By Karen Morris
Board Member, The Global Sourcing Council; Chair, GSC Women’s Empowerment Committee
At the GSC, we have heard our community’s and readers’ opinion that issues pertaining to women’s empowerment deserve our heightened consideration and the exchange of informed and varied perspectives. This is why our Board has formed the GSC Women’s Empowerment Committee and devotes this issue to describing several important initiatives that empower and improve the conditions of women around the world.
What can an XY chromosome buy?
Well, it depends. A gene on the Y chromosome is a fluctuating currency. It depends where the lottery of gender is played out alongside the lottery of birthplace. Purchasing power may also be a question of whom. And it depends when, in times of economic strife or worse, violent conflict, the vulnerability of one gender is exacerbated. In 2014, nonetheless, chromosomes still buy boys a better chance. In the extreme, it’s the chance of life over death. Along the spectrum, it might be the chance of education, the greater odds of being safe and well, of enjoying independence and self-determination, of making it, in the current vernacular, to the C Suite.
Gender is not always the sole determinant of these things but we cannot say it is never so because too, too often it simply is.
The power that rules many, even most, things in our world
is not distributed equitably by gender, not even close.
The discomforting truth is that gender influences or stipulates boys’ and girls’ respective opportunities and choices. This is true to some degree everywhere and in much of the world to a staggering and sobering degree. Expressed statistically the range and extent of women’s and girls’ inequality are intellectually staggering. (See Table 1)
We ask how is this socially tolerable? Expressed as the narrative of individual women’s and girls’ experiences, the impact is visceral. We ask our conscience how is this morally tolerable?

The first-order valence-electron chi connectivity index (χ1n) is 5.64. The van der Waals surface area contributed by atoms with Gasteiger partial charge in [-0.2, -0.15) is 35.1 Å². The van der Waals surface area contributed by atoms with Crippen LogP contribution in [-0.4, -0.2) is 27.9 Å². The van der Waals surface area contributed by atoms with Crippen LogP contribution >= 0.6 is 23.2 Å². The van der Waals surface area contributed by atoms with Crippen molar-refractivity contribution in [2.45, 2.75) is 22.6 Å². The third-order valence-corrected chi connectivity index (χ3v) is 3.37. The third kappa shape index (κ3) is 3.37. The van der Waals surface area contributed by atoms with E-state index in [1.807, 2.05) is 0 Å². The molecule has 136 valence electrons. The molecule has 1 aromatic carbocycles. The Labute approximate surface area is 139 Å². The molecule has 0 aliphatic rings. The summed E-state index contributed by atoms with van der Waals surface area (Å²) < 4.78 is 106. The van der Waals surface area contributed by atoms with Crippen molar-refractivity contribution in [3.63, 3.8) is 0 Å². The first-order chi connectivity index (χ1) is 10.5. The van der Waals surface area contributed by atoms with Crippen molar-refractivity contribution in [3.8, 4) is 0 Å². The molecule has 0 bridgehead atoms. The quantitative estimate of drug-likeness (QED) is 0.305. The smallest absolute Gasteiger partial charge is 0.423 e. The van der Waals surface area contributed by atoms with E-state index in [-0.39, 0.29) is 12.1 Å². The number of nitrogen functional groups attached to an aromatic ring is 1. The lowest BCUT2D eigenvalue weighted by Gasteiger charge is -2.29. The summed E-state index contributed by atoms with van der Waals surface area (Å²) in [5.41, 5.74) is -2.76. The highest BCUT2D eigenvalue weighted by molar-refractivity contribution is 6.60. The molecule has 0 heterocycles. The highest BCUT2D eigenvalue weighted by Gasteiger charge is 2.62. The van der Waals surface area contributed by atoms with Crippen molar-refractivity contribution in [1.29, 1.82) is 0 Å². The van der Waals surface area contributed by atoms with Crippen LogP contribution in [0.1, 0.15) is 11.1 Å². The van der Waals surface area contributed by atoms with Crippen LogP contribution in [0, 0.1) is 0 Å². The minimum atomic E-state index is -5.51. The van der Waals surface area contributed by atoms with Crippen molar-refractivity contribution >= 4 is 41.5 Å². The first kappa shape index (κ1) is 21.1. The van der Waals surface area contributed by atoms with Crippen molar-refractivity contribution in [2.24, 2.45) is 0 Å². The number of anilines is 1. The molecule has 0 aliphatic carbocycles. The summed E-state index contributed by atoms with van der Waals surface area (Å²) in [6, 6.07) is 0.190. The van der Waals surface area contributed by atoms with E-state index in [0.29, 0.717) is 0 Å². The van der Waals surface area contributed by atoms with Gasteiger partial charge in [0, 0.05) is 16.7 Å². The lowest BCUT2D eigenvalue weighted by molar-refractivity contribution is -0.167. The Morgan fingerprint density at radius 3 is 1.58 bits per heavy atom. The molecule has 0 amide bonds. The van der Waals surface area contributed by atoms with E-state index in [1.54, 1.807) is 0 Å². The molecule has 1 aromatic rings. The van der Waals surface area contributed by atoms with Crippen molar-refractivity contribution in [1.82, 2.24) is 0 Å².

Is this immediately relevant to global sourcing? By numbers alone, gender equity concerns half our world; our connected, interdependent world, so it’s irrefutably relevant to us all.
At the GSC, our council’s concern with sustainable, socially-conscious practices in sourcing inexorably directs our conversation towards themes such as education, access to economic participation and individual, institutional and commercial accountability. This conversation cannot and should not be dislocated from the sustainable future of one in two human beings on this earth and their human rights.
Our sourcing-oriented conversations, if we are to be purposeful, must be inclusive of a heterogeneous even heterodox mix of philosophies and perspectives. At the GSC, diversity is how we roll.
Our GSC members exchange vibrant and varied views on the politics and policy of sourcing; whatever our respective positions, our joint discourse weaves through a complex fabric of related themes: economics, politics, society and sustainability, equity and accountability, access and inclusion. When someone says the GSC is concerned with technology, they are right; if you ask of our interest in the evolution of how, where and by whom work gets accomplished, you cleave to our intent. Do we care about what human creativity, competition fairly practiced, innovation and creativity can cause? Yes, you joined the right conversation – a conversation that cannot claim legitimacy if it does not voice the rights and needs of women.
In this edition, we feature the following commendable enterprises that each illustrate innovative approaches to reducing gender inequities:
The Girl Effect: A program supported by the Nike Foundation in collaboration with other organizations that targets vulnerable adolescent girls in the developing world by using funding, awareness and volunteer work to address and uproot the stem of poverty and inequality.
Women on Wings: A Dutch organization co-founded in by Ellen Tacoma and Maria van der Heijden with the mission of creating one million jobs for the women in rural India.
The Tata Consulting Services – General Electric BPO Center in Saudi Arabia: The establishment of the world’s first business processing outsourcing center staffed entirely by and creating jobs for 3,000 women in Riyadh.
SEED: Founded by UNEP, UNDP and IUCN at the 2002 World Summit on Sustainable Development which supports grassroots social and environmental entrepreneurship, in developing countries, so far predominantly in Africa, by means of its award scheme.
We invite all interested GSC members to lend their voice and vision to the critical theme of women’s empowerment and its social – economic – political interplay with global sourcing. Please contact me with your comments at: email@example.com.